Your Inner Gyroscope

From a talk at Providence Zen Center on August 6, 2000

First, congratulations to all of you who took precepts today. And second, congratulations to all the rest of us who reaffirmed our commitment to these precepts once again during this ceremony.

These precepts provide us with something of a roadmap, leading to an ethical, moral life. In our world today, following that kind of life — while declining to resort to some rigid fundamentalism or to hedonism — can be tricky. One bit of advice on how to meet that challenge was offered by the Sixth Patriarch when giving instruction to a monk. He said, simply, “Don’t make good and bad.”

“Don’t make good and bad,” of course, does not mean there is no good and bad.  “Don’t make good and bad” means don’t construct some idea of good and bad in your mind, then paste it on the nose of the situation in front of you — and then fabricate some story to substantiate how you are going to react to your construction. That becomes a big problem. If you don’t make good and bad, if you don’t make anything, and if you return to [hits floor with Zen stick] this original empty mind, then this empty mind will perceive what is correct in that situation, based on what appears in front of you in the moment, and based on time and place and the nature of your relationship to that event and person and situation.

And that means finding your inner gyroscope, so you can hold your balance moment by moment by moment and act correctly. If, fundamentally, you are coming from a place of cherishing all existence, while feeling your connection with each and every existence you encounter, then that gyroscope will appear. As we practice it appears more and more frequently.

However, what also appears is our sticky areas. While some karma immediately [hits floor with Zen stick] goes, there is also sticky karma, which reappears and reappears and reappears. It behooves us all to be patient with ourselves and to look into that sticky karma and see what we are holding.

Some time ago I attended a talk by the Dalai Lama. He, too, suggested the need to practice and progress, while recognizing that occasional backsliding is part of the process. The talk was given at a Mongolian monastery in New Jersey. This monastery, sitting up on a hill, has been there for a long time. There were probably a couple of thousand people there, mostly Tibetan Buddhist students, all sitting on the grass and listening to the Dalai Lama. The Dalai Lama’s subject, Vajra sattva purification, was one of special meaning to that audience.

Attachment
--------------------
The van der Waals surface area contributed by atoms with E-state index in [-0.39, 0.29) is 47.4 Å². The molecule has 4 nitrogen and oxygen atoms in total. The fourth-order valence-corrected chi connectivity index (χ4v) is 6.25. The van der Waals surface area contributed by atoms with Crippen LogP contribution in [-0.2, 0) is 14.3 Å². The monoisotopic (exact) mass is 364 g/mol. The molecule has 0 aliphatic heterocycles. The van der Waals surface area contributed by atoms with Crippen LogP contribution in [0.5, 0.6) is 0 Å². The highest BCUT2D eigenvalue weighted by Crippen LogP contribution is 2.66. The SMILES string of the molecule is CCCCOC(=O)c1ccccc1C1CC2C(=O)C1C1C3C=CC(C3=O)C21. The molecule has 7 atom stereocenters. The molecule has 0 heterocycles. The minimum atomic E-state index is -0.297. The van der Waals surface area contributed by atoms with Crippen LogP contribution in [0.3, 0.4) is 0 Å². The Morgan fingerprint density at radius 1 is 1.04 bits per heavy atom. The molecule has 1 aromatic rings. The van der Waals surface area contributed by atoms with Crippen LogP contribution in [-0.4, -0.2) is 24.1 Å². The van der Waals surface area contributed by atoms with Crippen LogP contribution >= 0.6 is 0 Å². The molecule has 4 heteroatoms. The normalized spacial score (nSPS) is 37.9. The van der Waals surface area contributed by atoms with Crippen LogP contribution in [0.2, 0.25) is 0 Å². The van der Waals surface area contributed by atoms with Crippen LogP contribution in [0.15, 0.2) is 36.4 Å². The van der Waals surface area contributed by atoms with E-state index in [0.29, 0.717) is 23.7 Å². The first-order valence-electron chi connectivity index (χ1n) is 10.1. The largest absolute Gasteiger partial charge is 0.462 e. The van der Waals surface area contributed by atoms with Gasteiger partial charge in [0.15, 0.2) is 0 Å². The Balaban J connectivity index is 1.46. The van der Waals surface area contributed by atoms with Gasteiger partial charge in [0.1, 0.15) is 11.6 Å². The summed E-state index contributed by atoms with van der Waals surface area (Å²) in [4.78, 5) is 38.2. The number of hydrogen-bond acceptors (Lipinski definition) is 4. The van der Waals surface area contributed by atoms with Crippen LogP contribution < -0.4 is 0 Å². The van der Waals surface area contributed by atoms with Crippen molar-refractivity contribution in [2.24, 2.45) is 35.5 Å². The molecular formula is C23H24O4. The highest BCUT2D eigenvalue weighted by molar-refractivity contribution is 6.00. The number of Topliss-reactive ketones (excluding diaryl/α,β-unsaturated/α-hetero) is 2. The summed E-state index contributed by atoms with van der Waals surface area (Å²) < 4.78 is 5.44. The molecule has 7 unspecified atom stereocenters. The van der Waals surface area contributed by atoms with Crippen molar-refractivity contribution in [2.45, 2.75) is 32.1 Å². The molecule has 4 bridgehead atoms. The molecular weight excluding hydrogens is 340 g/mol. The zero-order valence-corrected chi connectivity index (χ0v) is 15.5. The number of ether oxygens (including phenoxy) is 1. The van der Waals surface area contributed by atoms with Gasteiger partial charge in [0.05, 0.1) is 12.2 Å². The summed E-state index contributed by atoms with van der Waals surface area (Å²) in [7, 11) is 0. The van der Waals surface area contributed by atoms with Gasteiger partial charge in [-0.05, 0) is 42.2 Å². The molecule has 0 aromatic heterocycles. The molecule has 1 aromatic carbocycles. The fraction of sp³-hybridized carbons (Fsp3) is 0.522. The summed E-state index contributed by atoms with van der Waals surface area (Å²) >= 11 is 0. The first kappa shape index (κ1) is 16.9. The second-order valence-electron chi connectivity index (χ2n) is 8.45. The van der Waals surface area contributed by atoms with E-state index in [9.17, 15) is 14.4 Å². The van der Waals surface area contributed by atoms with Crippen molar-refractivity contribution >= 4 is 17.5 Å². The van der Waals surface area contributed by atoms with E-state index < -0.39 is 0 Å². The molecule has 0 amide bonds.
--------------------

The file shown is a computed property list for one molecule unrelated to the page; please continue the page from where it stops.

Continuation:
I’m going to report on just a bit of his talk, so you get an idea of how it went, because the part that relates directly to my subject actually appears in his comment after the talk. The process, he said, begins by visualizing this particular Buddhist deity. You could visualize the deity in front of you, up in the air above your head, sitting on your head, or on your head then moving down into your body and heart. It doesn’t matter. Next you were to do a particular kind of breathing exercise, visualizing yourself taking in truth and light, then breathing out black smoke representing all your impurities. However, he added, if you were practicing the kind of yoga where you were conserving energy, you were not to breathe out, but to imagine a fire lit inside your very being, a fire that consumed all your impurities. After his talk, we all chanted this mantra together; it was very long.

Finally, the Dalai Lama thanked everyone for coming. Then he said — this was something that surprised and delighted that whole audience, and it is what brings me to my point — “Now that you have all purified yourself with the Vajra sattva mantra, please go out and do some more mischief.” My recollection of his exact words may not be altogether correct, but you get the idea. He, too, was recognizing that even though his audience had just chanted a lengthy mantra — even as you have just taken precepts — the process is not complete. We do not always live up to our own highest intentions.

Bodhidharma said, “Fall down seven, get up eight.” So, just as you must know when the precepts are open and when they are closed, and when to keep them and when to break them, also know when to forgive yourself. Taking the precepts is an important step. Thank you for being here.